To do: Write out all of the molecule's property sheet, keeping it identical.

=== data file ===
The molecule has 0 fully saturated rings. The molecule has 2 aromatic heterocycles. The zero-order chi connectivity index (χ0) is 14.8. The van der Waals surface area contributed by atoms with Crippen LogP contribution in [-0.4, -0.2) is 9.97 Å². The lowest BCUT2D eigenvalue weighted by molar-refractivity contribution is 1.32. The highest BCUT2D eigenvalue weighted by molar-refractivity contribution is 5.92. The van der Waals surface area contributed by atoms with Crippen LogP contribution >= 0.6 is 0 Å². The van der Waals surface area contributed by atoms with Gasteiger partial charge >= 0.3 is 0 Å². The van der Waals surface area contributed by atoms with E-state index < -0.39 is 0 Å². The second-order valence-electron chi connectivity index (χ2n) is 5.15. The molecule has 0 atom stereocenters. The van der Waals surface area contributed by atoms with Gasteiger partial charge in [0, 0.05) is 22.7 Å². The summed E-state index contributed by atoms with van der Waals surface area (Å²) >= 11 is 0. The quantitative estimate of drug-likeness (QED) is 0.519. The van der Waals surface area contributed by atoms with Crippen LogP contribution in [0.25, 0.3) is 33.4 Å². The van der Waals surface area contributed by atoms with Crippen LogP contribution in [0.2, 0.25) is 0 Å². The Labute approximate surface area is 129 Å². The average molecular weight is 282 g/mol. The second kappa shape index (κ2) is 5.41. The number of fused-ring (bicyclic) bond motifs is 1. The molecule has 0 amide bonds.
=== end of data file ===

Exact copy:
The molecule has 0 fully saturated rings. The molecule has 2 aromatic heterocycles. The zero-order chi connectivity index (χ0) is 14.8. The van der Waals surface area contributed by atoms with Crippen LogP contribution in [-0.4, -0.2) is 9.97 Å². The lowest BCUT2D eigenvalue weighted by molar-refractivity contribution is 1.32. The highest BCUT2D eigenvalue weighted by molar-refractivity contribution is 5.92. The van der Waals surface area contributed by atoms with Crippen LogP contribution >= 0.6 is 0 Å². The van der Waals surface area contributed by atoms with Gasteiger partial charge >= 0.3 is 0 Å². The van der Waals surface area contributed by atoms with E-state index < -0.39 is 0 Å². The second-order valence-electron chi connectivity index (χ2n) is 5.15. The molecule has 0 atom stereocenters. The van der Waals surface area contributed by atoms with Gasteiger partial charge in [0, 0.05) is 22.7 Å². The summed E-state index contributed by atoms with van der Waals surface area (Å²) >= 11 is 0. The quantitative estimate of drug-likeness (QED) is 0.519. The van der Waals surface area contributed by atoms with Crippen LogP contribution in [0.25, 0.3) is 33.4 Å². The van der Waals surface area contributed by atoms with Crippen LogP contribution in [0.2, 0.25) is 0 Å². The Labute approximate surface area is 129 Å². The average molecular weight is 282 g/mol. The second kappa shape index (κ2) is 5.41. The number of fused-ring (bicyclic) bond motifs is 1. The molecule has 0 amide bonds.